Free, publicly-accessible full text available October 20, 2023
  4. Free, publicly-accessible full text available September 1, 2023
  5. The speed and uncertainty of environmental change in the Anthropocene challenge the capacity of coevolving social–ecological–technological systems (SETs) to adapt or transform to these changes. Formal government and legal structures further constrain the adaptive capacity of our SETs. However, new, self-organized forms of adaptive governance are emerging at multiple scales in natural resource-based SETs. Adaptive governance involves the private and public sectors as well as formal and informal institutions, self-organized to fill governance gaps in the traditional roles of states. While new governance forms are emerging, they are not yet doing so rapidly enough to match the pace of environmental change. Furthermore, they do not yet possess the legitimacy or capacity needed to address disparities between the winners and losers from change. These emergent forms of adaptive governance appear to be particularly effective in managing complexity. We explore governance and SETs as coevolving complex systems, focusing on legal systems to understand the potential pathways and obstacles to equitable adaptation. We explore how governments may facilitate the emergence of adaptive governance and promote legitimacy in both the process of governance despite the involvement of nonstate actors, and its adherence to democratic values of equity and justice. To manage the contextual naturemore »of the results of change in complex systems, we propose the establishment of long-term study initiatives for the coproduction of knowledge, to accelerate learning and synergize interactions between science and governance and to foster public science and epistemic communities dedicated to navigating transitions to more just, sustainable, and resilient futures.

    « less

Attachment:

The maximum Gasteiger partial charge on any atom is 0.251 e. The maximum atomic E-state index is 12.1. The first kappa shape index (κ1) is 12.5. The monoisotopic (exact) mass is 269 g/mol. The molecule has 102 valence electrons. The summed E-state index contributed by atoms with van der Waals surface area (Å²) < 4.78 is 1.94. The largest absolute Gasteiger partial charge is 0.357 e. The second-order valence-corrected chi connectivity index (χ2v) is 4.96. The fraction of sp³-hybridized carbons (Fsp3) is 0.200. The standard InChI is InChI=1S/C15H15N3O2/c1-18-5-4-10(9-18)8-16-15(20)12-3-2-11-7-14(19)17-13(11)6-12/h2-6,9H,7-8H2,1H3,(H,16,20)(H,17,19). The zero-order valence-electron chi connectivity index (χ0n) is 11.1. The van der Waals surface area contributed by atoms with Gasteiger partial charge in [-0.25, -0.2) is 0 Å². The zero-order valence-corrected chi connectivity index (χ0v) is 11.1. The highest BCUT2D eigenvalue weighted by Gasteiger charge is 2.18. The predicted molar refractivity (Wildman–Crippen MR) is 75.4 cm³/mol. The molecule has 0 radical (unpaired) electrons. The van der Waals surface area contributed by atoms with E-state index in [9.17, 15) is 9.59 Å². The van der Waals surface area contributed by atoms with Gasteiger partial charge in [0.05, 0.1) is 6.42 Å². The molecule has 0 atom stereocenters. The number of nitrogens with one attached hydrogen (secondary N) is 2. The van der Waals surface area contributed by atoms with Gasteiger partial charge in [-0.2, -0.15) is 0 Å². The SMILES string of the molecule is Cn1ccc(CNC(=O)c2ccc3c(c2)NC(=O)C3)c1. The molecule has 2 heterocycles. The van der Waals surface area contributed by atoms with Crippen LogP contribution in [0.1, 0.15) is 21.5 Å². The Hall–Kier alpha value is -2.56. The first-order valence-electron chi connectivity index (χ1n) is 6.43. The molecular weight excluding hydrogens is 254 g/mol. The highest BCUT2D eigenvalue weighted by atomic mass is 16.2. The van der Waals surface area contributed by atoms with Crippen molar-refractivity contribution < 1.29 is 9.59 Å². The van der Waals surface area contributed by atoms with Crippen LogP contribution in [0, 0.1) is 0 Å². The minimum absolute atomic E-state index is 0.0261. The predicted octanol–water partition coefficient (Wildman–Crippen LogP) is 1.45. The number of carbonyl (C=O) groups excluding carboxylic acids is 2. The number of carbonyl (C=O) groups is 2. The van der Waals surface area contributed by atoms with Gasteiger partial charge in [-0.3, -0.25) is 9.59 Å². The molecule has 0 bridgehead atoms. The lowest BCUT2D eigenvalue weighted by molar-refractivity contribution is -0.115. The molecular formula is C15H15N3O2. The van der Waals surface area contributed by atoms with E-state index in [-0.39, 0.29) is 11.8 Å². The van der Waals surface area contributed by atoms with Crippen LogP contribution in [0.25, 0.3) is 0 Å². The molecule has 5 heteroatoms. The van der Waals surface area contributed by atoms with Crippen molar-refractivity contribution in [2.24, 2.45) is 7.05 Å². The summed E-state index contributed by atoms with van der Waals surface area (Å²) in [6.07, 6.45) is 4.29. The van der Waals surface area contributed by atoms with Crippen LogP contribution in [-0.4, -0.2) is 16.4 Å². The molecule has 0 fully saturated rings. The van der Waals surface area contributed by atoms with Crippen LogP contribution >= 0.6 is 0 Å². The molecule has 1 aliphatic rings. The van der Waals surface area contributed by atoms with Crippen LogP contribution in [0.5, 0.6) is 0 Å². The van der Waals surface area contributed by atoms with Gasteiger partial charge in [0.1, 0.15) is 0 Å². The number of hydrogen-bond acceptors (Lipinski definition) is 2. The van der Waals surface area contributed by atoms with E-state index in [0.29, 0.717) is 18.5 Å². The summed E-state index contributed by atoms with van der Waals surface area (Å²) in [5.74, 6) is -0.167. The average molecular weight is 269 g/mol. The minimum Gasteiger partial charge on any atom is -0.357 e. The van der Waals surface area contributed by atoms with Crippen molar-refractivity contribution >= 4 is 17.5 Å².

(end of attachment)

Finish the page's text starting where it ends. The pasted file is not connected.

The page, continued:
6. Frequent droughts, seasonal precipitation, and growing agricultural water demand in the Yakima River Basin (YRB), located in Washington State, increase the challenges of optimizing water provision for agricultural producers. Increasing water storage through managed aquifer recharge (MAR) can potentially relief water stress from single and multi-year droughts. In this study, we developed an aggregated water resources management tool using a System Dynamics (SD) framework for the YRB and evaluated the MAR implementation strategy and the effectiveness of MAR in alleviating drought impacts on irrigation reliability. The SD model allocates available water resources to meet instream target flows, hydropower demands, and irrigation demand, based on system operation rules, irrigation scheduling, water rights, and MAR adoption. Our findings suggest that the adopted infiltration area for MAR is one of the main factors that determines the amount of water withdrawn and infiltrated to the groundwater system. The implementation time frame is also critical in accumulating MAR entitlements for single-year and multi-year droughts mitigation. In addition, adoption behaviors drive a positive feedback that MAR effectiveness on drought mitigation will encourage more MAR adoptions in the long run. MAR serves as a promising option for water storage management and a long-term strategy for MAR implementationmore »can improve system resilience to unexpected droughts.« less